Salt Lake City

I had a very good time at ASTA this year! I must admit, it was a little bit more lonely than last year, as not as many of my friends and colleagues attended, but I learned a lot and really enjoyed spending time with my BSU colleagues Drs. Karin Hendricks and Tawnya Smith. Karin grew up in Utah, so knows a lot about the culture and history, and it was great getting an insider tour of Temple Square, where the Church of Latter-day Saints is headquartered. Here are some photos from our walk yesterday.

In addition to that, I met an incredibly talented young man from Hong Kong! He and his father flew all the way here to experience the ASTA conference. They came to my session Thursday morning, and the next day Gordon asked me about some discomfort he was having related to viola-playing. We found some space and had a mini lesson. I was able to offer some suggestions to which he adapted immediately, and after about ten minutes, he looked (and said he was) a lot more comfortable. Then yesterday, as Karin, Tawyna, and I were heading back to the hotel, I saw Gordon again, and he asked if I could teach him a full lesson. Well of course. :) So we found an unused conference room in the hotel and worked together for a good hour and a half. Gordon is a musically gifted young man. It was so rewarding to work with him-- he's one of those rare "sponges," who needs only to hear something once to be able to understand and implement it. I think he has a bright and promising future ahead of him, and hope to hear from him as he grows and matures. Here we are, post lesson.

And now I'm in the airport, waiting for my plane to board and start the journey home to Muncie.

Happy practicing!

ASTA 2015

Yesterday evening I drove to the Indianapolis airport and flew off to Salt Lake City, Utah. It is GORGEOUS here! The mountains are fantastic, and the weather is simply lovely. I'm here for the annual American String Teachers Association national conference, and gave a presentation this morning: It's Not Just a Big Violin! A Karen Tuttle-inspired approach to violin-to-viola basics. I think the presentation went well, and I've received several really positive comments since then. All of my handouts were taken (I printed 50), and I've already received a few emails requesting the PDF! Now my mind is spinning with how I can expand on this for another session, hopefully for next year's conference.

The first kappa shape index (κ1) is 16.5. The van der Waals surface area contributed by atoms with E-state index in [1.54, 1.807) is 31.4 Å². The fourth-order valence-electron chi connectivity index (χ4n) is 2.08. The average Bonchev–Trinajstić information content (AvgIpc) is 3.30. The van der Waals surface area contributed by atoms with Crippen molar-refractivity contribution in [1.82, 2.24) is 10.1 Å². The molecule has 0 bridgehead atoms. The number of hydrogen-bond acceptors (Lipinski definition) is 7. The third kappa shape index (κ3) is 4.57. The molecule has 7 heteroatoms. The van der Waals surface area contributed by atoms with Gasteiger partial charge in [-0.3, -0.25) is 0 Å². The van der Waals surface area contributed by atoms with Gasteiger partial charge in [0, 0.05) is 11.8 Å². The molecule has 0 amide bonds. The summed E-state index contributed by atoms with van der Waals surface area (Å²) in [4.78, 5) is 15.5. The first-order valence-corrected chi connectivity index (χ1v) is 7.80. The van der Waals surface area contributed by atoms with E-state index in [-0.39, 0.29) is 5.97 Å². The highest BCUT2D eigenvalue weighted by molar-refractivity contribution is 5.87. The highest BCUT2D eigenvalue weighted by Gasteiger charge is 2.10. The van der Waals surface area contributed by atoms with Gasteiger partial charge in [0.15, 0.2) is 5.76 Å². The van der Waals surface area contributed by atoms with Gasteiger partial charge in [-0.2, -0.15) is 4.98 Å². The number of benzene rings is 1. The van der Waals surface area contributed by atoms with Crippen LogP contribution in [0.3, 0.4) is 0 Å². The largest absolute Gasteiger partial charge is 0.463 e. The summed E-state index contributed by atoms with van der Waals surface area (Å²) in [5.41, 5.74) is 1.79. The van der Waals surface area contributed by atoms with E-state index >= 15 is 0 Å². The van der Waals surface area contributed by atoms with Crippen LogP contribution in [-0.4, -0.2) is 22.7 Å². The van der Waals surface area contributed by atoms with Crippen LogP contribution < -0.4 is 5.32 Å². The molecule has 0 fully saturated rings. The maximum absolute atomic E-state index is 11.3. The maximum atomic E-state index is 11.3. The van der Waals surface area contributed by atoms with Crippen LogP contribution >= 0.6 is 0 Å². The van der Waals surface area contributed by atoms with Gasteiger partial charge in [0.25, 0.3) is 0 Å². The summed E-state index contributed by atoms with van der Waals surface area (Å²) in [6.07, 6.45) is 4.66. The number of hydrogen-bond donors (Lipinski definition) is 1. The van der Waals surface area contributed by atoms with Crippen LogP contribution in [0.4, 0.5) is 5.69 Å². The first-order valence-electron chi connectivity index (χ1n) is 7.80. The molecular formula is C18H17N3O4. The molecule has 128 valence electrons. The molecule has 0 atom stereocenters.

It's later than I though it was (and, with the time change, is super late in Indiana!), so this is a quick post. More soon. Until then, here is a photo from my hotel room, and a selfie of me right before my presentation. :)

Happy practicing!

Aaand.... we're back: String crossings 101!

Ball State started classes today. I can hardly believe the summer is over and it's back to work! But so it is, and today was a very busy and eventful day! My summer was amazing, and I may even blog about some of the experiences I shared with James around Europe in the future, but right now, it's back to business!

I knew that with frequent traveling and constant adventuring for four weeks, bringing my viola did not make sense. Gasp! I do believe it's the longest break I have taken from playing in over ten years. And though I was having amazing experiences, I actually did miss it! I had a few "Phew!" moments during my travels when I was happy to realize that I am doing with my life what I truly believe I ought to be-- I don't feel quite like myself when I'm viola-less. While a long break was a nice change of pace, it was also strangely disquieting to not be able to practice or play.

But now that I am back home and school is in session, it's time to get my chops back in order. A lot of things are actually still okay, but then there are the little things. For example-- my body has apparently forgotten how to cross strings smoothly! When I first picked up my viola a few days ago, a LOT of things were shaky. I've worked out a lot of those kinks in the last week, but the string crossings are still messier than acceptable. Having had an incredibly full day today, I am only now starting to practice for the day, and I am very much focusing on string crossings.